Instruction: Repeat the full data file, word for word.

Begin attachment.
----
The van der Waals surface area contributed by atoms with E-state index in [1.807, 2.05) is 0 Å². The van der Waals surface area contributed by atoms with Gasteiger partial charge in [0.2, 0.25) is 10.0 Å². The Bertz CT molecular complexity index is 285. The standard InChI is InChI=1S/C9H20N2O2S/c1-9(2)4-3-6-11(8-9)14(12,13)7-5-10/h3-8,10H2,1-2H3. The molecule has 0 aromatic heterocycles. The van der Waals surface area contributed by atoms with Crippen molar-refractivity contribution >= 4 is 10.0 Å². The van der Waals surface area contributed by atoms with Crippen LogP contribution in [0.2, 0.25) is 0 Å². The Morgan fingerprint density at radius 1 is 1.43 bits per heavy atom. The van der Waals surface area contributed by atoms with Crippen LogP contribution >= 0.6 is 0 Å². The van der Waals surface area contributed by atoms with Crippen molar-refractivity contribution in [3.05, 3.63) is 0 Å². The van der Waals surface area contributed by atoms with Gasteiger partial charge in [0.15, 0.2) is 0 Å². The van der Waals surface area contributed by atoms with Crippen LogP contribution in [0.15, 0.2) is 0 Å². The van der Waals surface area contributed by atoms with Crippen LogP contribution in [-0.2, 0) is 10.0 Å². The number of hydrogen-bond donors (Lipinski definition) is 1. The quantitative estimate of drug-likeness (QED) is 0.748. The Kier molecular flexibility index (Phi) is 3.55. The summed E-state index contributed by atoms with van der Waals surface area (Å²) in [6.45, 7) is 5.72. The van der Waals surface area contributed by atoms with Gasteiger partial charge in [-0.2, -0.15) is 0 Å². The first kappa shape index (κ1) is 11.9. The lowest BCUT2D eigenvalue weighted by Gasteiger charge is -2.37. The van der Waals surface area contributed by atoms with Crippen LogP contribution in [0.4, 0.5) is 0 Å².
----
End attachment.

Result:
The van der Waals surface area contributed by atoms with E-state index in [1.807, 2.05) is 0 Å². The van der Waals surface area contributed by atoms with Gasteiger partial charge in [0.2, 0.25) is 10.0 Å². The Bertz CT molecular complexity index is 285. The standard InChI is InChI=1S/C9H20N2O2S/c1-9(2)4-3-6-11(8-9)14(12,13)7-5-10/h3-8,10H2,1-2H3. The molecule has 0 aromatic heterocycles. The van der Waals surface area contributed by atoms with Crippen molar-refractivity contribution >= 4 is 10.0 Å². The van der Waals surface area contributed by atoms with Crippen LogP contribution in [0.2, 0.25) is 0 Å². The Morgan fingerprint density at radius 1 is 1.43 bits per heavy atom. The van der Waals surface area contributed by atoms with Crippen LogP contribution >= 0.6 is 0 Å². The van der Waals surface area contributed by atoms with Crippen molar-refractivity contribution in [3.05, 3.63) is 0 Å². The van der Waals surface area contributed by atoms with Gasteiger partial charge in [0.15, 0.2) is 0 Å². The van der Waals surface area contributed by atoms with Crippen LogP contribution in [0.15, 0.2) is 0 Å². The van der Waals surface area contributed by atoms with Crippen LogP contribution in [-0.2, 0) is 10.0 Å². The number of hydrogen-bond donors (Lipinski definition) is 1. The quantitative estimate of drug-likeness (QED) is 0.748. The Kier molecular flexibility index (Phi) is 3.55. The summed E-state index contributed by atoms with van der Waals surface area (Å²) in [6.45, 7) is 5.72. The van der Waals surface area contributed by atoms with Gasteiger partial charge in [-0.2, -0.15) is 0 Å². The first kappa shape index (κ1) is 11.9. The lowest BCUT2D eigenvalue weighted by Gasteiger charge is -2.37. The van der Waals surface area contributed by atoms with Crippen LogP contribution in [0.4, 0.5) is 0 Å².